Winner of the 1953 International Fantasy Award for best fiction, City is assembled primarily from eight stories published between 1944 and 1951. Framed by an “Editor’s Preface” and “Notes,” these tales are presented as a future ethnographer’s collection of “the stories that the Dogs tell.” After the death of John W. Campbell, Jr., in 1971, Clifford D. Simak wrote a ninth story for editor Harry Harrison’s Astounding: John W. Campbell Memorial Anthology (1973); in 1980 this last story was added to a revised version of City, along with an “Author’s Note.”
The first three tales in City chronicle humankind’s abandonment of its cities for a pastoral existence made possible by advanced technology. In the first story, “City,” set in the 1990’s, John W. Webster flees to the country and builds a house. Much of the rest of City focuses on that house and Webster’s descendants.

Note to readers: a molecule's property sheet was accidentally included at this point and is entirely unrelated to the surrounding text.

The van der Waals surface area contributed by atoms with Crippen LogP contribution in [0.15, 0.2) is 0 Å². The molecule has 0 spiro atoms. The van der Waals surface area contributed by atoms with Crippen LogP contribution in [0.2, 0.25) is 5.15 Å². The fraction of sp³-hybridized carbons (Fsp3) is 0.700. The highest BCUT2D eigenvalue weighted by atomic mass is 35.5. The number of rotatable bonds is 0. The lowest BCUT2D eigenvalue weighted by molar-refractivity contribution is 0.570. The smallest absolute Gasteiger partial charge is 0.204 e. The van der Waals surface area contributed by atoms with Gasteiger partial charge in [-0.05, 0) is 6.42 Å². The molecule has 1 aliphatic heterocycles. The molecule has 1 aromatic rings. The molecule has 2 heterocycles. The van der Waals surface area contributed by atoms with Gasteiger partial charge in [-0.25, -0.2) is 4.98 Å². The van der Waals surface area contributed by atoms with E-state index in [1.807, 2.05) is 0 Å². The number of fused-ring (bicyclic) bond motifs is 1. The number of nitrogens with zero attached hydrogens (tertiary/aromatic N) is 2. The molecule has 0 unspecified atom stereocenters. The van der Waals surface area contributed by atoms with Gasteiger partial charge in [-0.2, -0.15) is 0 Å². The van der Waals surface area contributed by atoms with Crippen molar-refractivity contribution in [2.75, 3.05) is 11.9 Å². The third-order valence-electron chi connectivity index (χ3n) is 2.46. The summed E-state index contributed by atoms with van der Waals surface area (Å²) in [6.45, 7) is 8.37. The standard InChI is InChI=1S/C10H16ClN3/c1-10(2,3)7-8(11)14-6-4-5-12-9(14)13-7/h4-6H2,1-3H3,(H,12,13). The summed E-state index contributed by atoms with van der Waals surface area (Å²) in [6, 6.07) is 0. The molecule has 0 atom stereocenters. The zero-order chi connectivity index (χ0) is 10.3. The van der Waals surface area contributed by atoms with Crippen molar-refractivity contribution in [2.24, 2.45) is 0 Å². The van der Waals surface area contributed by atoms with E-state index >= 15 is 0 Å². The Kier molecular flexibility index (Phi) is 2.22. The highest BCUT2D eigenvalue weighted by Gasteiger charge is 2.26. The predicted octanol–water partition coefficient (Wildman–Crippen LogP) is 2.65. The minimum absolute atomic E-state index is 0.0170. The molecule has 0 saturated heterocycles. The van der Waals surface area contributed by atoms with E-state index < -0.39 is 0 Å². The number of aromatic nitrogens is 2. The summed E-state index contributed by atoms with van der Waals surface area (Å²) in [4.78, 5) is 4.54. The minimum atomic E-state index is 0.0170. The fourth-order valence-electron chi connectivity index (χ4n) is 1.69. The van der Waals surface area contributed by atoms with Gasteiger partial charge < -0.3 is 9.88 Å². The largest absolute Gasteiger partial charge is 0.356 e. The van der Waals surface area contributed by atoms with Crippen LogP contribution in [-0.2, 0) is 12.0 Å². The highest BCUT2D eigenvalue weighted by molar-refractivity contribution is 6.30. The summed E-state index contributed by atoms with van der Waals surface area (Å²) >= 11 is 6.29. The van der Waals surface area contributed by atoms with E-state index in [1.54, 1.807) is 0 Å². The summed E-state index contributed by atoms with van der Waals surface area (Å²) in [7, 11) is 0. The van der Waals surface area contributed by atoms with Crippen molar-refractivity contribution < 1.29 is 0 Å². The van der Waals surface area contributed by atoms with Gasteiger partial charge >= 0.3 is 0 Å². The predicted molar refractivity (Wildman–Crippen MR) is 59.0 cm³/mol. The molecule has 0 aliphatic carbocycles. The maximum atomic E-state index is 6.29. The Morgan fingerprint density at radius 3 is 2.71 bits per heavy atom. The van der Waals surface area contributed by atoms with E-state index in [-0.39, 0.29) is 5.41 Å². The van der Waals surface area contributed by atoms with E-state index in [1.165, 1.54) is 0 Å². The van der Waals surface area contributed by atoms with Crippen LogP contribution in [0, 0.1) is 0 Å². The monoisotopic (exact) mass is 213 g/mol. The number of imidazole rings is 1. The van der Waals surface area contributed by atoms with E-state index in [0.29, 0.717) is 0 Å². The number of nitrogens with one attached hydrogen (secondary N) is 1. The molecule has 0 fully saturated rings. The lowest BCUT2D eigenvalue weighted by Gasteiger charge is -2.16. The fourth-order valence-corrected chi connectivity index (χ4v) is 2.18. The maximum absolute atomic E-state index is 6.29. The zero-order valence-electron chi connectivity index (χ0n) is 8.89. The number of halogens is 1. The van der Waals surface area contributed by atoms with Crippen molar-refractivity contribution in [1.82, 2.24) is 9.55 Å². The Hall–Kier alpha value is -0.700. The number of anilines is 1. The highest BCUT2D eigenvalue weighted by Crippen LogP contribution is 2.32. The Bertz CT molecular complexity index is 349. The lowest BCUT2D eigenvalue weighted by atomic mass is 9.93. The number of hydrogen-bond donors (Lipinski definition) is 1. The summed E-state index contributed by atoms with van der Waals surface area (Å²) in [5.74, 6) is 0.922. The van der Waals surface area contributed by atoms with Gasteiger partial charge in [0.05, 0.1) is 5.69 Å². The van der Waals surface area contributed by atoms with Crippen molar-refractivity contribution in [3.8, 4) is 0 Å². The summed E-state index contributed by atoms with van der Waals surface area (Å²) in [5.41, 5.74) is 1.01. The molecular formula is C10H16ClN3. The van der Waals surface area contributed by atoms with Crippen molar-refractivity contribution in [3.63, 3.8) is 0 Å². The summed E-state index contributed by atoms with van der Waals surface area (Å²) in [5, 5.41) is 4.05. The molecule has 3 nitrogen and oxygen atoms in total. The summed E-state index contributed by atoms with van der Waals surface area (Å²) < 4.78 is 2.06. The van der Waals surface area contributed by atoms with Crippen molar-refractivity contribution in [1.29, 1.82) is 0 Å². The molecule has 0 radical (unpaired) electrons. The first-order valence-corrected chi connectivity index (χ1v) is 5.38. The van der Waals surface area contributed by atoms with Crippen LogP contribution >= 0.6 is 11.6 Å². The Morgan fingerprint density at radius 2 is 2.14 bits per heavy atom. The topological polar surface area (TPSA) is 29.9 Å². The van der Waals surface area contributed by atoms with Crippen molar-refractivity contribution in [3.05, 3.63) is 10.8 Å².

“Huddling Place,” the second story, is set in 2117. Jerome A. Webster has written the first reference work on Martian physiology. He is needed to save the life of the Martian philosopher Juwain. Jerome’s robot, Jenkins, fails to notify Jerome that a spaceship has arrived to take Jerome to Mars; the robot believes that its agoraphobic owner would not leave the house. Juwain therefore dies before he can reveal a secret mental concept that supposedly would solve many of humankind’s problems. More than sixty years later, in “Census,” Jerome’s son Thomas perfects the...
(The entire section is 630 words.)